However, just when we were starting to give up on the idea of doing music, The Florence (a pub right between the Town Hall and our lunch venue) got back to us and offered us their function room. It might be a bit of a squeeze, but they will let us do music and bring in our own food, and people can always spill into the main pub downstairs if it gets too crowded. So it looks like a very pleasant evening is on the cards. Can’t wait.

[EDIT: Now we’ve got the entire pub for the whole evening. Amazing!]

The Florence

Practicalities Venue

All The Money In The World

Remind me why we are getting married in London? Why don’t we just bus everyone out the middle of nowhere and then bus everyone back again. IT’LL PROBABLY BE CHEAPER!

Oh yeah – that’s why.

<fx: breathe>

So, we knew the meal would be a bit pricey but that’s OK as Donny and I are both big foodies and we wanted to treat everyone to a really nice meal because, frankly, how often to you get to do that for a huge bunch of your close friends? Well, hopefully not too often or else your bank manager will be having words.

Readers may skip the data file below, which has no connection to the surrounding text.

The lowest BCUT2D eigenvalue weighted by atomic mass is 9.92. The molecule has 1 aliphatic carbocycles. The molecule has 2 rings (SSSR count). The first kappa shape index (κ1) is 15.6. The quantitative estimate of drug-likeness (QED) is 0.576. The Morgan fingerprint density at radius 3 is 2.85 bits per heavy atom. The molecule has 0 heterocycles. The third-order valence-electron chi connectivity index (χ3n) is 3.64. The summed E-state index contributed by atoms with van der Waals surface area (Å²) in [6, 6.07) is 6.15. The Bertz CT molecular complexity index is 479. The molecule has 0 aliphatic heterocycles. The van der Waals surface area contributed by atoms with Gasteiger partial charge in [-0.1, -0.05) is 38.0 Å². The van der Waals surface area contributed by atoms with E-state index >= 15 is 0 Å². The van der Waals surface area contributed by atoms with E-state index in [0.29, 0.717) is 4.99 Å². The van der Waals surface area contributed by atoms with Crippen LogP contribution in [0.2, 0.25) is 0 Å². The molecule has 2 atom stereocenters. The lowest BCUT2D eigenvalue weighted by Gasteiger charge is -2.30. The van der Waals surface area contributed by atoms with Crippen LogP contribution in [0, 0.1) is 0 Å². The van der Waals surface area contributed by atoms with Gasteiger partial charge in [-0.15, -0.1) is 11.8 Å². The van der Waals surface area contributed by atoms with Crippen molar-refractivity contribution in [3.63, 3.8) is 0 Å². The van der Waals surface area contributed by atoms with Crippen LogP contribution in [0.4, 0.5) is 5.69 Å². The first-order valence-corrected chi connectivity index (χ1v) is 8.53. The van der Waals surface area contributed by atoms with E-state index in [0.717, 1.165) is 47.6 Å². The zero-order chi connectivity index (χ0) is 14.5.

Anyway, after the meal we were thinking what would be easier and nicer then all piling down to a local bar, taking the place over and having a lovely relaxed evening of drinks, snacks and live entertainment? Except when I started to arrange this today I discovered our top contender for bar of choice wanted a minimum spend of ten thousand pounds.


OK – let’s figure this out. If their staff costs all came to a grand that would leave £9,000 split between around 150 people. That’s £60 per person. That’s enough for a really good meal and a bottle of wine each. Not an evening spent drinking beer and eating sandwiches.

So it’s back to the drawing board. The plan is to look for places within a 15 minute walk from the restaurant which are a bit more off the beaten track and have a rather more manageable minimum spend. I’m sure there’s a place out there with our name on it.

Announcements Dates Key Events Practicalities Venue

Days and confused…

So it has been difficult to select a date for our wedding. You naturally want to be inclusive. And you instinctively want to be practical. And yet you want to please as many people as you can. But at some point, you just have to let go and accept the fact that the one all-inclusive-date-that-fits-100-peoples’-schedules does not exist. And so you have to make sacrifices, and take chances, and eventually just commit to a date that you think will work for the greatest number of people.